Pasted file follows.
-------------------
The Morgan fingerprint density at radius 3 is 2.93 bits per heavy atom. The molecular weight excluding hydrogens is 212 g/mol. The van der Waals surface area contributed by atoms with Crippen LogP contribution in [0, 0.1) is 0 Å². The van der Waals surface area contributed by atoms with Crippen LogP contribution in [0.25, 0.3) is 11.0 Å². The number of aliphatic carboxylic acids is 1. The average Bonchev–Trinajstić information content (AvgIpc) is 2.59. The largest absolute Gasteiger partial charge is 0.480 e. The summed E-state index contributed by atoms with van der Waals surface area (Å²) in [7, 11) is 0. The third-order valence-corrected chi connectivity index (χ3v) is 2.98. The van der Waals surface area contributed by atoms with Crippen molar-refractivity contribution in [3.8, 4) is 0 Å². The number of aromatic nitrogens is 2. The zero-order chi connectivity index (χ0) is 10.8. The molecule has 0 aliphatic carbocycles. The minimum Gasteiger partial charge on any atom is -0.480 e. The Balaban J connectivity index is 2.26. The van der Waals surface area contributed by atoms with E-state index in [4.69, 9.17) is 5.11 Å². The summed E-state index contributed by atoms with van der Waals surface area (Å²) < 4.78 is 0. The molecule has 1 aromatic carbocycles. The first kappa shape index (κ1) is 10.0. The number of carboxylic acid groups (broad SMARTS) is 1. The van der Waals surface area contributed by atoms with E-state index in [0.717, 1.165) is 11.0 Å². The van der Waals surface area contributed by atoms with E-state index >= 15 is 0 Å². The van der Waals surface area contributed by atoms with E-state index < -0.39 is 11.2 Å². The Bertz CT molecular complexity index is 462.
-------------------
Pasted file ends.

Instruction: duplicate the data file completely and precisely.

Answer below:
The Morgan fingerprint density at radius 3 is 2.93 bits per heavy atom. The molecular weight excluding hydrogens is 212 g/mol. The van der Waals surface area contributed by atoms with Crippen LogP contribution in [0, 0.1) is 0 Å². The van der Waals surface area contributed by atoms with Crippen LogP contribution in [0.25, 0.3) is 11.0 Å². The number of aliphatic carboxylic acids is 1. The average Bonchev–Trinajstić information content (AvgIpc) is 2.59. The largest absolute Gasteiger partial charge is 0.480 e. The summed E-state index contributed by atoms with van der Waals surface area (Å²) in [7, 11) is 0. The third-order valence-corrected chi connectivity index (χ3v) is 2.98. The van der Waals surface area contributed by atoms with Crippen molar-refractivity contribution in [3.8, 4) is 0 Å². The number of aromatic nitrogens is 2. The zero-order chi connectivity index (χ0) is 10.8. The molecule has 0 aliphatic carbocycles. The minimum Gasteiger partial charge on any atom is -0.480 e. The Balaban J connectivity index is 2.26. The van der Waals surface area contributed by atoms with E-state index in [4.69, 9.17) is 5.11 Å². The summed E-state index contributed by atoms with van der Waals surface area (Å²) < 4.78 is 0. The molecule has 1 aromatic carbocycles. The first kappa shape index (κ1) is 10.0. The number of carboxylic acid groups (broad SMARTS) is 1. The van der Waals surface area contributed by atoms with E-state index in [0.717, 1.165) is 11.0 Å². The van der Waals surface area contributed by atoms with E-state index >= 15 is 0 Å². The van der Waals surface area contributed by atoms with E-state index < -0.39 is 11.2 Å². The Bertz CT molecular complexity index is 462.